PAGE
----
[cabfpub] (Eventually) requiring id-kpServerAuth for all certs in the chain?

Ryan Sleevi sleevi at google.com
Thu Nov 13 21:02:57 UTC 2014

If these groups are requiring that it MUST NOT appear in intermediates,
then they're defining a profile atop RFC 5280, right? So it's not that it's
an RFC 5280 issue, but a broader issue with whatever other specification.

If it were that some group required EE certs MUST be RSA 1024-bit, or MUST
use SHA-1, would we have the same concern? I recall some for the former
(ironically, in the payment industry, which is all sorts of depressing),
less so for the latter, but in either case, this seems to highlight a
fundamental issue with CAs trying to use the same root to be audited to
multiple standards - at some point, you must be prepared for the standards
to diverge.

There are plenty of ways to mitigate those risks (as has been discussed in
the past), but is it a Forum issue or a
CA-using-the-same-root-for-different-things issue?

On Thu, Nov 13, 2014 at 12:59 PM, Jeremy.Rowley <jeremy.rowley at digicert.com>

>  I realize it's not normative and it's not really a concern for us - more
> of an observation that requiring an EKU in intermediates is opposite of the
> text in the RFC.  The issue is not that we'd break those other groups but
> that we'd force their intermediates to comply with the BRs, which might not
> be possible for some groups.
> Jeremy
> On 11/13/2014 1:45 PM, Ryan Sleevi wrote:
> Jeremy,
>  that language is hardly normative, nor are there normative restrictions
> on it, nor would it adversely affect the algorithm of RFC 5280 Section 6
> (and indeed, if someone was enforcing that CAs not have the EKU, they'd be
> violating Section 6.1 para3)
>  While the algorithm could be extended to include checks for
>> conformance to the profiles in Sections 4 and 5, this profile
>> RECOMMENDS against including such checks.
>  So I'm not sure I fully understand your concern.
> On Thu, Nov 13, 2014 at 12:40 PM, Jeremy.Rowley <
> jeremy.rowley at digicert.com> wrote:
>>  Doesn't all this ignore 5280's recommendation that "In general, this
>> extension will appear only in end entity certificates"? Ignoring this might
>> put browsers at odds with other industry groups also using PKI.
>> On 11/5/2014 2:31 PM, Brian Smith wrote:
>>   Gerv,
>>  Please note that Ryan and I appear to be suggesting exactly the same
>> thing. And, note that what I'm suggesting here is exactly the same argument
>> I made for interpreting EKU in end-entity certificates earlier this year or
>> last year: a lack of EKU is equivalent to "anyExtendedKeyUsage". This is
>> what all (AFAICT) certificate verification code does today.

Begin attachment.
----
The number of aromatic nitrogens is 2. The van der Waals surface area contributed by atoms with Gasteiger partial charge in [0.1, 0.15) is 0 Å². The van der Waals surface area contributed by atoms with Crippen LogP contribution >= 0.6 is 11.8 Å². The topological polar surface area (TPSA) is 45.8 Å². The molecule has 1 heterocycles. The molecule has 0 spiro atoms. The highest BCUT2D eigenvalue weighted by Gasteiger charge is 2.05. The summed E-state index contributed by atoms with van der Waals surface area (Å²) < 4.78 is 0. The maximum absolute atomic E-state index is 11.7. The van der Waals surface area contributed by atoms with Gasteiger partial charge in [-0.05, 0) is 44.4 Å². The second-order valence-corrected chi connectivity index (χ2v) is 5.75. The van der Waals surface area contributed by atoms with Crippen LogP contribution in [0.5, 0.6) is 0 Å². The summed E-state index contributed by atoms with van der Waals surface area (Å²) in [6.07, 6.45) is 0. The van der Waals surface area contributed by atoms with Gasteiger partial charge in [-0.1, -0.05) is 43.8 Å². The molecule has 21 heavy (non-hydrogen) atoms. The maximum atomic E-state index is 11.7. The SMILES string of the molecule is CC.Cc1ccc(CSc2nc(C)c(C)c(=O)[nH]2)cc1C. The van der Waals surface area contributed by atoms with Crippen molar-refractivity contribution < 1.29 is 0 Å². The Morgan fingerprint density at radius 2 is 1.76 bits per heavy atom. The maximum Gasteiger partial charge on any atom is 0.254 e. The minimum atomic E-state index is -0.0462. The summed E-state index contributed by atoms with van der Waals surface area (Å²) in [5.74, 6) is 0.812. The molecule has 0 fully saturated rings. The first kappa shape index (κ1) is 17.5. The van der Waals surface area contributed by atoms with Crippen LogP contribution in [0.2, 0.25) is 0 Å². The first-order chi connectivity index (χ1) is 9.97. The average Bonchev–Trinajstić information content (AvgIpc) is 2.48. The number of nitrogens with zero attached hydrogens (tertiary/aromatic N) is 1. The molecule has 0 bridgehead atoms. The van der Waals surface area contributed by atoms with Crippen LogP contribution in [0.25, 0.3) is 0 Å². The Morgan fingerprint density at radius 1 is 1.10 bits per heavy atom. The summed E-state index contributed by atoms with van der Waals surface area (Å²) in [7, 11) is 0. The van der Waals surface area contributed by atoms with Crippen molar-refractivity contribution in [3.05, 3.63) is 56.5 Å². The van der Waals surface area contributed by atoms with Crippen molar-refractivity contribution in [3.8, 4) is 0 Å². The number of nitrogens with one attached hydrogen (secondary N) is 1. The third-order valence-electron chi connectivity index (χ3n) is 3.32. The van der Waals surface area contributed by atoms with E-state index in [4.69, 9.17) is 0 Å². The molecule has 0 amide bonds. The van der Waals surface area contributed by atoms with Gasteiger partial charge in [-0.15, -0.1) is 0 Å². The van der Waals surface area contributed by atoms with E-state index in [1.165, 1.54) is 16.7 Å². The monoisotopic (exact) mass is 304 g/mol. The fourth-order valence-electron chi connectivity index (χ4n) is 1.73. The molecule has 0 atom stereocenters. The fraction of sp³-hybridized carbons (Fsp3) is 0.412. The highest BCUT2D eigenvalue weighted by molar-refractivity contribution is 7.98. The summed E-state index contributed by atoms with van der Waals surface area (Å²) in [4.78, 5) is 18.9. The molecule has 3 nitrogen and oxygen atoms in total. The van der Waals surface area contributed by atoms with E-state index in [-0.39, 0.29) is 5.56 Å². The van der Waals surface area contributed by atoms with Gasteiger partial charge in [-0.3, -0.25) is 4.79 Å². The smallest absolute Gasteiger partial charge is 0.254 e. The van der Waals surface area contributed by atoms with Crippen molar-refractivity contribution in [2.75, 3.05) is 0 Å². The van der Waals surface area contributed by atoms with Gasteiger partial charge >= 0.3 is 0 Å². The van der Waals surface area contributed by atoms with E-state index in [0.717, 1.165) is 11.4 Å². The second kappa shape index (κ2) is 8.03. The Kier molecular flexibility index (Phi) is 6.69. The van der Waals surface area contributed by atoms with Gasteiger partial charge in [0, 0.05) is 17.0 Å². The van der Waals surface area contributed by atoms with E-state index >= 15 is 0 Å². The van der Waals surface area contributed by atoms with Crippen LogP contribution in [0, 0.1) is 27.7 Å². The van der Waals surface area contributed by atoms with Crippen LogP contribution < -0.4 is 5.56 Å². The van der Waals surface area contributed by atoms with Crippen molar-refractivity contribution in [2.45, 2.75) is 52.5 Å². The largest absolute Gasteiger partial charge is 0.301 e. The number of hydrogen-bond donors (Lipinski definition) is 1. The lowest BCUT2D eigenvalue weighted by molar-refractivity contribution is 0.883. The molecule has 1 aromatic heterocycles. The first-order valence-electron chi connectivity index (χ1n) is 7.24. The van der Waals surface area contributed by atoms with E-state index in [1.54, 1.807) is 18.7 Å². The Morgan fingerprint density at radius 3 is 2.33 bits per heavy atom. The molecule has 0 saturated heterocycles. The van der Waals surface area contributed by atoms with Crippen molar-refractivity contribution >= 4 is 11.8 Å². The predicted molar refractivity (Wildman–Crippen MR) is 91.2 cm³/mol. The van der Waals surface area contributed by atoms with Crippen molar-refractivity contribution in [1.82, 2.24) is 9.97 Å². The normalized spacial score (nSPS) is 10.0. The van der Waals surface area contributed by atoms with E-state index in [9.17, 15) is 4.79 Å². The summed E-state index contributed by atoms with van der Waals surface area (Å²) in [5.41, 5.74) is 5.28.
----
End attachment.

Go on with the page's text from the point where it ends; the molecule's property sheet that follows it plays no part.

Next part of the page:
>>  Gervase Markham <gerv at mozilla.org> wrote:
>>> > However, I'm assuming that for the CAs for which the BRs apply, it is
>>> > already the case that all or most of their intermediates conform to the
>>> > BRs.
>>> I would hope so. But is it programmatically detectable that they do? If
>>> so, how? "Publicly audited" is not a determinable characteristic of an
>>> intermediate.
>>  Your proposal has the same issue. In both proposals, just by looking at
>> the certificate chain, you can tell whether the intermediate is required to
>> conform to the BRs or not. The only difference is that the way Ryan and I
>> are suggesting already matches what Chrome (on Windows, at lesat), IE, and
>> Firefox are already doing, whereas you are proposing that all browsers
>> eventually (5-10 years from now?) be changed to do something new, without
>> any protection for users until then.
>>  Also, your proposal 1) requires a re-issue of intermediates for all
>>> private PKIs, right? Because they all need to have EKUs in them?
>>  If a CA certificate chains to a root for which the BRs apply, and that
>> sub-CA doesn't want to be held to the BRs (ostensibly because they don't
>> intend to issue SSL certificates), then they would need to have their
>> sub-CA cert re-issued (and the old one revoked) with an EKU extension that
>> does not include id-kp-serverAuth or anyExtendedKeyUsage, unless their
>> certificate already has such an EKU. That is the only situation in which
>> re-issuance would be necessary.
>>  If private CAs don't issue SSL certificates, then it would be a good
>> idea to replace their CA certificates with ones that contain an EKU that
>> doesn't have id-kp-serverAuth or anyExtendedKeyUsage, to follow the
>> principle of least privilege. But, they wouldn't be required to make any
>> change, because the BRs don't apply to them, assuming that they don't chain
>> to a trusted root. If they do chain to a trusted root then they're not
>> private and the above paragraph applies.
>>  Cheers,
>>  Brian
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